TRANSMISSION AND VIROLOGY

The most common vector is the Aedes aegypti mosquito, which has global distribution, though Aedes albopictus, found in Africa, the Americas, and Europe, is also a vector. Aegypti is a daytime feeder that prefers humans and lays eggs preferentially in artificial containers such as used tires and water storage drums. Female Aedes mosquitoes acquire the virus by feeding on an infected human and shed the virus during subsequent feeding.

The dengue virus, a flavivirus, is the most widespread arthropod-borne virus, or arbovirus. Other mosquito-borne flavivirus infections include yellow fever and West Nile disease. All four dengue serotypes have a global distribution. There is a weeklong incubation period in mosquitoes prior to infectivity. For a week after a human is infected, the virus silently replicates in organs such as the thymus and then infects white blood cells. Viremia is detectable for approximately five days. Mosquitoes acquire the virus during this time. Illness will develop about two days after onset of viremia and continue for about a week. Dengue infection during pregnancy does not cause any congenital malformations. Dengue virus cannot be transmitted between humans. Dengue infections peak in winter.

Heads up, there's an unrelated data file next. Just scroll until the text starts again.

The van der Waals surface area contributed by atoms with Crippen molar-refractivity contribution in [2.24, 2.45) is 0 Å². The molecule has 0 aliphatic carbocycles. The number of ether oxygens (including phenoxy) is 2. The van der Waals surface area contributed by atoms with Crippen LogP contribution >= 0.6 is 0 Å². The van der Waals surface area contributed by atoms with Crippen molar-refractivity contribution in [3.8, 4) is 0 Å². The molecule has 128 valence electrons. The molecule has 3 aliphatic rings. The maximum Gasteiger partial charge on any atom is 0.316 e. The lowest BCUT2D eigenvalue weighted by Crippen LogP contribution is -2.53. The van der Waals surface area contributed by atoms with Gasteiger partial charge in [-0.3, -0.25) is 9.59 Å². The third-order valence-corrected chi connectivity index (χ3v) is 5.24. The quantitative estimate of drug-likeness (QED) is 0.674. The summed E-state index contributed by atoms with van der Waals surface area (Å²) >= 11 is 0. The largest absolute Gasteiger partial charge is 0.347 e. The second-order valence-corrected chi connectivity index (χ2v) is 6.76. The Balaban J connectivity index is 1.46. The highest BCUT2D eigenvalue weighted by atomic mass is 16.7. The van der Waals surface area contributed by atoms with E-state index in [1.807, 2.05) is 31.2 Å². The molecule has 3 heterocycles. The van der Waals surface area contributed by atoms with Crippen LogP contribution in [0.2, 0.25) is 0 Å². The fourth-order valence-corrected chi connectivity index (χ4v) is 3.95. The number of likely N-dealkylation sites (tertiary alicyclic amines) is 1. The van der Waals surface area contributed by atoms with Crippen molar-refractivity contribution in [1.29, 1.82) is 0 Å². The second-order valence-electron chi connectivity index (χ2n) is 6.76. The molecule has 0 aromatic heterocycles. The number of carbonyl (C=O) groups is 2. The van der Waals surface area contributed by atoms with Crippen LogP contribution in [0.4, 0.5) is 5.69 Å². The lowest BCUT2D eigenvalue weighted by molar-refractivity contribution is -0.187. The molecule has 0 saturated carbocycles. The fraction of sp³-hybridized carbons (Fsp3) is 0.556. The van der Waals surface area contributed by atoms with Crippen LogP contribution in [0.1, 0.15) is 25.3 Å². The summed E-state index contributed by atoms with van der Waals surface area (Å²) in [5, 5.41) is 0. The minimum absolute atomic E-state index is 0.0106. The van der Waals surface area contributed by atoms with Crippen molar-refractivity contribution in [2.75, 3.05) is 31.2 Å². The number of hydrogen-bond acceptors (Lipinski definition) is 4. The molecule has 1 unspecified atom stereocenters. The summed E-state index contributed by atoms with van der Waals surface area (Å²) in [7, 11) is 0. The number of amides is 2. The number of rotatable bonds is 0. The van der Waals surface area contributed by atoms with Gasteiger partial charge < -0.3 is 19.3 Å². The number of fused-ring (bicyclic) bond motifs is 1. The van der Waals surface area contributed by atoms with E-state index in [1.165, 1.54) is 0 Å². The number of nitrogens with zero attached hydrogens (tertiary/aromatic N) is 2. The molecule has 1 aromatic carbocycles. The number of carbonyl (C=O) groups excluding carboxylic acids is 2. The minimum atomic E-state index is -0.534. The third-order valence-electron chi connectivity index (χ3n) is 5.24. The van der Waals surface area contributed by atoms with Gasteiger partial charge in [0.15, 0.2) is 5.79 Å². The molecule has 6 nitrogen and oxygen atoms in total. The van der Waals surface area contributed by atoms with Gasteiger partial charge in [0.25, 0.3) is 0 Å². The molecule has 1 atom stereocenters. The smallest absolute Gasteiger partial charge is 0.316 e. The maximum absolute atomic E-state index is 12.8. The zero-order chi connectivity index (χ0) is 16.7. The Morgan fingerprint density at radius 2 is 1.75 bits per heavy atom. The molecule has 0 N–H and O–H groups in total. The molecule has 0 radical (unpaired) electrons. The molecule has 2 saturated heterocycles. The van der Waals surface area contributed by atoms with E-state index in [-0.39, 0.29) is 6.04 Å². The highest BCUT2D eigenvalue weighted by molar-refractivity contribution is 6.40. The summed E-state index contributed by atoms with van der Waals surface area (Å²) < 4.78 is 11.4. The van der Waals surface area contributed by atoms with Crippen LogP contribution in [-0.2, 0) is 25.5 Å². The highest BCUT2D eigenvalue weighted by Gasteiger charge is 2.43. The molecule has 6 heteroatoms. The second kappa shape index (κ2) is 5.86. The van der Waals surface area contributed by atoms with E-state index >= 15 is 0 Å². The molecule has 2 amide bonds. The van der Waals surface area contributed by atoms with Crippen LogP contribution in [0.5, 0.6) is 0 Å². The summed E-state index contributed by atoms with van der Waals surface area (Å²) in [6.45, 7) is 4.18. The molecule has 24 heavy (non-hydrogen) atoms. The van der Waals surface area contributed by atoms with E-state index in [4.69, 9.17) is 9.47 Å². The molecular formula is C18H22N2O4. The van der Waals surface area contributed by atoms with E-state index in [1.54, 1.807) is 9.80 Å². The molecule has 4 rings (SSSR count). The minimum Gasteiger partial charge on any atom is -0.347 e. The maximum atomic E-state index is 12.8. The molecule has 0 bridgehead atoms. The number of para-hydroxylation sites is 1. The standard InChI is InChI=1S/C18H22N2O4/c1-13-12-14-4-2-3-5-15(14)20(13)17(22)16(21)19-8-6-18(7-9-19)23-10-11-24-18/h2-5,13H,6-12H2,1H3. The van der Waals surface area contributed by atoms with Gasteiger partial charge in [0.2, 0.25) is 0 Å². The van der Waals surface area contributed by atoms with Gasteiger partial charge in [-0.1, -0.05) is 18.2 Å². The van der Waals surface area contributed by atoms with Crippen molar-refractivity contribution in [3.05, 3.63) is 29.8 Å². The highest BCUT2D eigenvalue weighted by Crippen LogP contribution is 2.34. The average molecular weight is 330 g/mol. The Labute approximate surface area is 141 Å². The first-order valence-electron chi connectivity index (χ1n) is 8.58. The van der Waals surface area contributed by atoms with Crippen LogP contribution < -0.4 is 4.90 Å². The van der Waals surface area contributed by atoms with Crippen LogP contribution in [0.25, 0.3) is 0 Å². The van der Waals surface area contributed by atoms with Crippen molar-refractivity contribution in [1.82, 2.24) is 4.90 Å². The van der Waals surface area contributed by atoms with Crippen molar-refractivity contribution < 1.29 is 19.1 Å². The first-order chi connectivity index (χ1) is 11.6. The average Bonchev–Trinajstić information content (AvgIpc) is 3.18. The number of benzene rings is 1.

SYMPTOMS, DIAGNOSIS, AND TREATMENT

Presentation is age dependent, with children experiencing a milder infection. The three categories of dengue fever, in increasing severity, are fever, dengue fever, and DHF. Fever is the most common presentation. Dengue fever also presents with headache, muscle and joint pain, nausea, vomiting, and rash. Weakness, malaise, and anorexia may persist for several weeks. Rarely, patients experience hemorrhagic manifestations including ruptured capillaries, bruising, and bleeding of gums and nose. DHF affects mostly children and is characterized by fever, hemorrhagic manifestations, low platelet count, and objective evidence of “leaky capillaries,” such as an elevated hematocrit or effusions. Without treatment, more than one in five patients dies. Fever in DHF patients can be as high as 41 degrees C (106 degrees F). The most severe form of DHF is dengue shock syndrome. After three to six days of fever, there is an abrupt temperature change, signs of circulatory failure, hypotensive shock and death within 12 to 24 hours.